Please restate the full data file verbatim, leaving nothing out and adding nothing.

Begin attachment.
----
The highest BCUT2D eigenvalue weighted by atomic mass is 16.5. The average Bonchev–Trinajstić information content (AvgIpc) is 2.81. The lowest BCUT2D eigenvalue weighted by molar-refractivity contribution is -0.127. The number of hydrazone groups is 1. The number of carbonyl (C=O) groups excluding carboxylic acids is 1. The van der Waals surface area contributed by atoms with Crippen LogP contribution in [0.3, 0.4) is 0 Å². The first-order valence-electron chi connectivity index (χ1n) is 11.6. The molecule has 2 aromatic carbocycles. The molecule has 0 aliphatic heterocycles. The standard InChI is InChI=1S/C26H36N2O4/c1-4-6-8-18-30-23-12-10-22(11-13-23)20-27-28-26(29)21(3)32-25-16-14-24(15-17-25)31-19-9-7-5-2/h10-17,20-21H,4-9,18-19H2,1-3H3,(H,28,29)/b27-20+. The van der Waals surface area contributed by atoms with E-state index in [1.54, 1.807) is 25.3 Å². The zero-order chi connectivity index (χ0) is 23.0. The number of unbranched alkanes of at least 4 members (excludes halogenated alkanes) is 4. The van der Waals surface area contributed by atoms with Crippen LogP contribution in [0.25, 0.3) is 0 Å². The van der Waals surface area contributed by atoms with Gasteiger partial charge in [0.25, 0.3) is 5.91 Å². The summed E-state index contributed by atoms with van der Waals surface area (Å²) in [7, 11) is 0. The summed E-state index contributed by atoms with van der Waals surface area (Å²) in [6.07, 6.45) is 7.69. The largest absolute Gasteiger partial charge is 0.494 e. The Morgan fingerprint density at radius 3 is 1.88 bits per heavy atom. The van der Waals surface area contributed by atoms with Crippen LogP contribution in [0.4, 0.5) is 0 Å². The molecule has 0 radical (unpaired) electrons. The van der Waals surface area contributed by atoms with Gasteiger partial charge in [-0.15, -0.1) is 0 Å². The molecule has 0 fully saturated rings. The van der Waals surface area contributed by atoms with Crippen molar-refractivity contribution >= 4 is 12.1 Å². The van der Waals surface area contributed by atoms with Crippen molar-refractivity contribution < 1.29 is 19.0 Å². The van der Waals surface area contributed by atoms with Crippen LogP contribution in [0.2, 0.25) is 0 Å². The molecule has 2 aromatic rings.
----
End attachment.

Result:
The highest BCUT2D eigenvalue weighted by atomic mass is 16.5. The average Bonchev–Trinajstić information content (AvgIpc) is 2.81. The lowest BCUT2D eigenvalue weighted by molar-refractivity contribution is -0.127. The number of hydrazone groups is 1. The number of carbonyl (C=O) groups excluding carboxylic acids is 1. The van der Waals surface area contributed by atoms with Crippen LogP contribution in [0.3, 0.4) is 0 Å². The first-order valence-electron chi connectivity index (χ1n) is 11.6. The molecule has 2 aromatic carbocycles. The molecule has 0 aliphatic heterocycles. The standard InChI is InChI=1S/C26H36N2O4/c1-4-6-8-18-30-23-12-10-22(11-13-23)20-27-28-26(29)21(3)32-25-16-14-24(15-17-25)31-19-9-7-5-2/h10-17,20-21H,4-9,18-19H2,1-3H3,(H,28,29)/b27-20+. The van der Waals surface area contributed by atoms with E-state index in [1.54, 1.807) is 25.3 Å². The zero-order chi connectivity index (χ0) is 23.0. The number of unbranched alkanes of at least 4 members (excludes halogenated alkanes) is 4. The van der Waals surface area contributed by atoms with Crippen LogP contribution in [0.25, 0.3) is 0 Å². The van der Waals surface area contributed by atoms with Gasteiger partial charge in [0.25, 0.3) is 5.91 Å². The summed E-state index contributed by atoms with van der Waals surface area (Å²) in [7, 11) is 0. The summed E-state index contributed by atoms with van der Waals surface area (Å²) in [6.07, 6.45) is 7.69. The largest absolute Gasteiger partial charge is 0.494 e. The Morgan fingerprint density at radius 3 is 1.88 bits per heavy atom. The van der Waals surface area contributed by atoms with Crippen LogP contribution in [0.4, 0.5) is 0 Å². The molecule has 0 radical (unpaired) electrons. The van der Waals surface area contributed by atoms with Gasteiger partial charge in [-0.15, -0.1) is 0 Å². The molecule has 0 fully saturated rings. The van der Waals surface area contributed by atoms with Crippen molar-refractivity contribution >= 4 is 12.1 Å². The van der Waals surface area contributed by atoms with Crippen molar-refractivity contribution < 1.29 is 19.0 Å². The van der Waals surface area contributed by atoms with Crippen LogP contribution in [0.2, 0.25) is 0 Å². The molecule has 2 aromatic rings.